Thursday, 18 April 2013

All is Fair in Love and War

I've had an on-again, off-again crush on a certain individual for the past several months. When things were a bit more on-again between us, he suggested we attend a performance of VideoCabaret's The War of 1812 together. He had seen a couple of their previous shows and thought they might be something that I would enjoy. With the future of our relationship up in the air, we met up last night regardless for dinner and a show. The War of 1812 is playing at The Young Centre in the Distillery Historic District, which although built a few decades later in 1832, is an apt locale for a play that details the invasion of York by the Americans.

So, this dude that I've been dating has a bit of a fetish for Canadiana. Canadian politics, art and literature seem to be his bag. I almost expected him to come out of the bedroom dressed in full Mountie gear one night. (As it turned out that was my fantasy, not his.) It's no wonder that VideoCabaret's themes appeal to him. Their historically accurate yet irreverent plays have been pleasing audiences for years at Toronto's Cameron House and also during a sold-out run at The Stratford Festival last year.

I came to the play having lost most of my Grade 8 History Class knowledge on the dance floor, so I was excited to hopefully not only see some good theatre but also get a little War of 1812 refresher along the way.

I don't know why this troupe of talented actors wasn't on my radar before now. Admittedly, Canadian history isn't really my thing. But with writing and direction by Michael Hollingsworth, events such as the Battle of Stoney Creek come alive with over-the-top, camp performances by the cast of eight who each play several different characters, seemingly changing costumes in the dark within seconds. Historical figures portrayed with irreverent glee by the company include Major General Isaac Brock, civilian heroine and chocolate company namesake, Laura Secord and U.S. President James Madison and his wife, Dolley. The only character who seems to narrowly escape Hollingsworth's cheeky treatment is Tecumseh, the Native American who allied with the British during the war.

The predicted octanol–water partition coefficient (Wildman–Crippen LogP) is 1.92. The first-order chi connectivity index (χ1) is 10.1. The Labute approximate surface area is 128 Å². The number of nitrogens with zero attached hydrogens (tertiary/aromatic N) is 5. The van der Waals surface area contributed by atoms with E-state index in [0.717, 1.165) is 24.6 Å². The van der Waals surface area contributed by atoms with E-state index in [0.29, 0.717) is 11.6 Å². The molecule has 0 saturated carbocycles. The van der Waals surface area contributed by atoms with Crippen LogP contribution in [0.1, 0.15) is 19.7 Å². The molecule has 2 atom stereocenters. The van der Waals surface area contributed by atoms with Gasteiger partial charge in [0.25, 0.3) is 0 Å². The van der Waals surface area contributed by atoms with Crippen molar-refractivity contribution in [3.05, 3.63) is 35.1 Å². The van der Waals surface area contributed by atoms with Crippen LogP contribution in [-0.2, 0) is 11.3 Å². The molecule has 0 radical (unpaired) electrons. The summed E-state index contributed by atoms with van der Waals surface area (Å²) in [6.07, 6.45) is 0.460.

The War of 1812 is a great piece of theatre. The performances are all fantastic caricatures, aided by fabulous costumes and precise lighting design. If History Class had included these tales of homosexuality, drinking and debauchery, I might have sat up and taken notice. VideoCab's The War of 1812 is a unique theatre experience that I am grateful my "friend" introduced me to. I'll keep you posted on the progress of our relationship. All is fair in love and war.

The War of 1812 is on stage now at The Young Centre for the Performing Arts. 
Tickets at or by phone at 416-866-8666.

(UPDATE - Relationship over!)

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